The United States and Iran have quietly exchanged a handful of official messages in recent weeks through third parties. But a diplomatic exit for the perilous escalation of hostilities between the two adversaries remains distant, officials and analysts here and abroad say.
Both President Trump and his Iranian counterparts seem to have backed down, for now, from the cycle of military attack and retaliation. Trump on Wednesday said he was willing to talk to Tehran — but at the same time announced plans for additional economic sanctions, a move that probably prevents Iranian leaders from sitting down with U.S. officials.
Several back-channel efforts to ease the crisis and push Iran and the U.S. to talk to each other hit a flurried pace this week, with an emergency meeting of the European Union called for Friday in Brussels. Iranian Foreign Minister Mohammad Javad Zarif will attend, but there will be no U.S. presence.
The administration’s “maximum pressure” campaign, which it launched after withdrawing unilaterally from the landmark 2015 Iran nuclear deal, consists of bruising sanctions that have crippled the Iranian economy and strangled its oil industry, a key lifeline. European signatories to the deal, along with Russia and China, have been trying to salvage the agreement, which by most accounts successfully curbed the Islamic Republic’s capacity to pursue nuclear weapons.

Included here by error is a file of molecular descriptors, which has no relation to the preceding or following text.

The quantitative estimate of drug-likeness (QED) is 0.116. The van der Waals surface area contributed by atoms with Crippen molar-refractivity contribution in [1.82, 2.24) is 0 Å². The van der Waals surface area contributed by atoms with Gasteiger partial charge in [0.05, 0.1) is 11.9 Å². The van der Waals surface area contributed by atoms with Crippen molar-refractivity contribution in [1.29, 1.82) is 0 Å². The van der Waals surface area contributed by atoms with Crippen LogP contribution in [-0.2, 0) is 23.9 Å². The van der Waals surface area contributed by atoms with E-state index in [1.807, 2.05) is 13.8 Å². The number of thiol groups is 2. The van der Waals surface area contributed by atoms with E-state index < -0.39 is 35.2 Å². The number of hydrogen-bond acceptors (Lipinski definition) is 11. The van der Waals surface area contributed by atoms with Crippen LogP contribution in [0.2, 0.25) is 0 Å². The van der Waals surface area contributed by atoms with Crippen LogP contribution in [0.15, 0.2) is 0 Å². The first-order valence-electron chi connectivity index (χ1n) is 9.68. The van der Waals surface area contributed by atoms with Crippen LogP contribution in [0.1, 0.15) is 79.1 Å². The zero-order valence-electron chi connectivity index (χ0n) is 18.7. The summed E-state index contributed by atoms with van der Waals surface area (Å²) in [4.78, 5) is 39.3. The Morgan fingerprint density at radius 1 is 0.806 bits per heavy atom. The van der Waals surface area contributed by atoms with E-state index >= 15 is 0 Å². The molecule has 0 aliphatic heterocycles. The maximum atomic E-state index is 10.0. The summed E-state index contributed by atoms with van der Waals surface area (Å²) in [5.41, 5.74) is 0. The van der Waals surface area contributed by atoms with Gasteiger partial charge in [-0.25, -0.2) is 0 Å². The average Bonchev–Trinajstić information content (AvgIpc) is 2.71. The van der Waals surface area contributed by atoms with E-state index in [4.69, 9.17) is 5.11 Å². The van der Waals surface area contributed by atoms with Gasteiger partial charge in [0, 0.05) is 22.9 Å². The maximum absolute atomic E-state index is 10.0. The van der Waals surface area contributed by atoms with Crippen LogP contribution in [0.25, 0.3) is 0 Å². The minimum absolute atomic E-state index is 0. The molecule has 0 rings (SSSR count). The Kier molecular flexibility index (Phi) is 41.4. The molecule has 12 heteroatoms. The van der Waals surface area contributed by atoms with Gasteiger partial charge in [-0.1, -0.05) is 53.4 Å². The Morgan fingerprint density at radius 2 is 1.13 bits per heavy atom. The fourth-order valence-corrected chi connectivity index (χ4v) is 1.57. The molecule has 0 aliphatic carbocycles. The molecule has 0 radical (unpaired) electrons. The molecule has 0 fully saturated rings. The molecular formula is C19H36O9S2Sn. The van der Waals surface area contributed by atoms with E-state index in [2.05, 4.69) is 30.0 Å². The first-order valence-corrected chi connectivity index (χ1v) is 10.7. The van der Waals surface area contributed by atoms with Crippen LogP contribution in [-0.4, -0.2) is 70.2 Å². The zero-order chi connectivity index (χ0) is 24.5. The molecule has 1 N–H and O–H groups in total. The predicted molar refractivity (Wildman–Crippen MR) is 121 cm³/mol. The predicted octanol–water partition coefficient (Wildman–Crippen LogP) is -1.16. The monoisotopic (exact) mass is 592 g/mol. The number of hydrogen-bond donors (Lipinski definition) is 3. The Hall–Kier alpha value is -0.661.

But maximum pressure from the U.S. has been met with maximum resistance from the Iranians. The tighter Washington has turned the screws, the more Iran has stepped up its tempo of guerrilla attacks on Saudi oil installations and on cargo ships in the Strait of Hormuz, among other operations.
Iran sees a sharp contradiction between the United States’ saying it wants to talk and Trump’s calling for sanctions and for other world powers to abandon the nuclear deal — positions he reiterated Wednesday. Trump supporters say that’s just his way of negotiating: carrot and stick within the same utterance.
The administration accuses Iran of being unwilling to accept its overtures. Iran insists it needs some show of goodwill, namely a commitment to the easing of some sanctions, according to diplomats who deal directly with the government in Tehran.
“Given the level of tension, mistrust, the level of anger in Iran, the distance, still, of the United States from its European allies, we are not anywhere near a breakthrough,” said Seth Jones, a former U.S. special operations officer in the Middle East and now a security expert at the Center for Strategic and International Studies.